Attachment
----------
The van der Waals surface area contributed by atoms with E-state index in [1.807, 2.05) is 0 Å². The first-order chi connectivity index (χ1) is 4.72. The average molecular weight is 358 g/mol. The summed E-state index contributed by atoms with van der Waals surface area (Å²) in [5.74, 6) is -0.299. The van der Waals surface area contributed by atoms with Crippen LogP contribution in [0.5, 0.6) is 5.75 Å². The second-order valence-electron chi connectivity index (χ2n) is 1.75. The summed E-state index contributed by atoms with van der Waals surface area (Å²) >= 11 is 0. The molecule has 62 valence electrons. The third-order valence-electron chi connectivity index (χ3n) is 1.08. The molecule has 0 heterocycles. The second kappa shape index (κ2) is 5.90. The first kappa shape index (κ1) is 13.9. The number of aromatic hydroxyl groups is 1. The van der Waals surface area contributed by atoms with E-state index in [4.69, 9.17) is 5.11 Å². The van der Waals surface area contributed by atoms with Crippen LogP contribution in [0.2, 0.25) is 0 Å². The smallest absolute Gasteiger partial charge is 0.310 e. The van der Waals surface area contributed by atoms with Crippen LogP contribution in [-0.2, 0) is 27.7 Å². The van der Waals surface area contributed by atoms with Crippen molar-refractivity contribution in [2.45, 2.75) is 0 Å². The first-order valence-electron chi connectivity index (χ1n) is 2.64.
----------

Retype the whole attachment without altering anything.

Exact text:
The van der Waals surface area contributed by atoms with E-state index in [1.807, 2.05) is 0 Å². The first-order chi connectivity index (χ1) is 4.72. The average molecular weight is 358 g/mol. The summed E-state index contributed by atoms with van der Waals surface area (Å²) in [5.74, 6) is -0.299. The van der Waals surface area contributed by atoms with Crippen LogP contribution in [0.5, 0.6) is 5.75 Å². The second-order valence-electron chi connectivity index (χ2n) is 1.75. The summed E-state index contributed by atoms with van der Waals surface area (Å²) >= 11 is 0. The molecule has 62 valence electrons. The third-order valence-electron chi connectivity index (χ3n) is 1.08. The molecule has 0 heterocycles. The second kappa shape index (κ2) is 5.90. The first kappa shape index (κ1) is 13.9. The number of aromatic hydroxyl groups is 1. The van der Waals surface area contributed by atoms with E-state index in [4.69, 9.17) is 5.11 Å². The van der Waals surface area contributed by atoms with Crippen LogP contribution in [0.2, 0.25) is 0 Å². The smallest absolute Gasteiger partial charge is 0.310 e. The van der Waals surface area contributed by atoms with Crippen LogP contribution in [-0.2, 0) is 27.7 Å². The van der Waals surface area contributed by atoms with Crippen molar-refractivity contribution in [2.45, 2.75) is 0 Å². The first-order valence-electron chi connectivity index (χ1n) is 2.64.